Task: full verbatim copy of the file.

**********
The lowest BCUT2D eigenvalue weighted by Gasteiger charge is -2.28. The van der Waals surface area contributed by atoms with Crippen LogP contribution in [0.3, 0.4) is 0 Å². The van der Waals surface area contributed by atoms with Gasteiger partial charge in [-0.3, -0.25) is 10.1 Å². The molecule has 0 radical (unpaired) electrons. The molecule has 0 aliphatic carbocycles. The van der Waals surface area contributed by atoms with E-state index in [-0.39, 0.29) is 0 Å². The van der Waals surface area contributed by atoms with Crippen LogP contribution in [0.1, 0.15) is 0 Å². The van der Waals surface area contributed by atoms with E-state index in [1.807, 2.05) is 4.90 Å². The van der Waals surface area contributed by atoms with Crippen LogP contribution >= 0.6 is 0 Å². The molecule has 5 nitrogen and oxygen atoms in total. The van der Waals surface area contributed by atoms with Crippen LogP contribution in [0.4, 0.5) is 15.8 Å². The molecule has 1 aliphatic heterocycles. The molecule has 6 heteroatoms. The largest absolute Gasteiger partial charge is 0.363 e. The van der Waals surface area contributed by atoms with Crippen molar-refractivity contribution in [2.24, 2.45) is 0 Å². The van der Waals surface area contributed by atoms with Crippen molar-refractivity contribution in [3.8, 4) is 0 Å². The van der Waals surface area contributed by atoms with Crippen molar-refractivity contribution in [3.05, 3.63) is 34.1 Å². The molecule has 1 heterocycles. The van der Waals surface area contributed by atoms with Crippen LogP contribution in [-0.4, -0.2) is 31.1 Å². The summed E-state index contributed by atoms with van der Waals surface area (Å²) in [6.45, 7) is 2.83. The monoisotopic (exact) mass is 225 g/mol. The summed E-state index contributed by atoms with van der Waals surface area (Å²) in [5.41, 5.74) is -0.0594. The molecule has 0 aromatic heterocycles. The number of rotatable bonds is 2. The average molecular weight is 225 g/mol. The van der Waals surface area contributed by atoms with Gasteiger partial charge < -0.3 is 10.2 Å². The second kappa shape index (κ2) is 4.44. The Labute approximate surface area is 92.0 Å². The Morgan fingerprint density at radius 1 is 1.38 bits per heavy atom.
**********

The lowest BCUT2D eigenvalue weighted by Gasteiger charge is -2.28. The van der Waals surface area contributed by atoms with Crippen LogP contribution in [0.3, 0.4) is 0 Å². The van der Waals surface area contributed by atoms with Gasteiger partial charge in [-0.3, -0.25) is 10.1 Å². The molecule has 0 radical (unpaired) electrons. The molecule has 0 aliphatic carbocycles. The van der Waals surface area contributed by atoms with E-state index in [-0.39, 0.29) is 0 Å². The van der Waals surface area contributed by atoms with Crippen LogP contribution in [0.1, 0.15) is 0 Å². The van der Waals surface area contributed by atoms with E-state index in [1.807, 2.05) is 4.90 Å². The van der Waals surface area contributed by atoms with Crippen LogP contribution >= 0.6 is 0 Å². The molecule has 5 nitrogen and oxygen atoms in total. The van der Waals surface area contributed by atoms with Crippen LogP contribution in [0.4, 0.5) is 15.8 Å². The molecule has 1 aliphatic heterocycles. The molecule has 6 heteroatoms. The largest absolute Gasteiger partial charge is 0.363 e. The van der Waals surface area contributed by atoms with Crippen molar-refractivity contribution in [2.24, 2.45) is 0 Å². The van der Waals surface area contributed by atoms with Crippen molar-refractivity contribution in [3.8, 4) is 0 Å². The van der Waals surface area contributed by atoms with Crippen molar-refractivity contribution in [3.05, 3.63) is 34.1 Å². The molecule has 1 heterocycles. The van der Waals surface area contributed by atoms with Crippen LogP contribution in [-0.4, -0.2) is 31.1 Å². The summed E-state index contributed by atoms with van der Waals surface area (Å²) in [6.45, 7) is 2.83. The monoisotopic (exact) mass is 225 g/mol. The summed E-state index contributed by atoms with van der Waals surface area (Å²) in [5.41, 5.74) is -0.0594. The molecule has 0 aromatic heterocycles. The number of rotatable bonds is 2. The average molecular weight is 225 g/mol. The van der Waals surface area contributed by atoms with Gasteiger partial charge < -0.3 is 10.2 Å². The second kappa shape index (κ2) is 4.44. The Labute approximate surface area is 92.0 Å². The Morgan fingerprint density at radius 1 is 1.38 bits per heavy atom.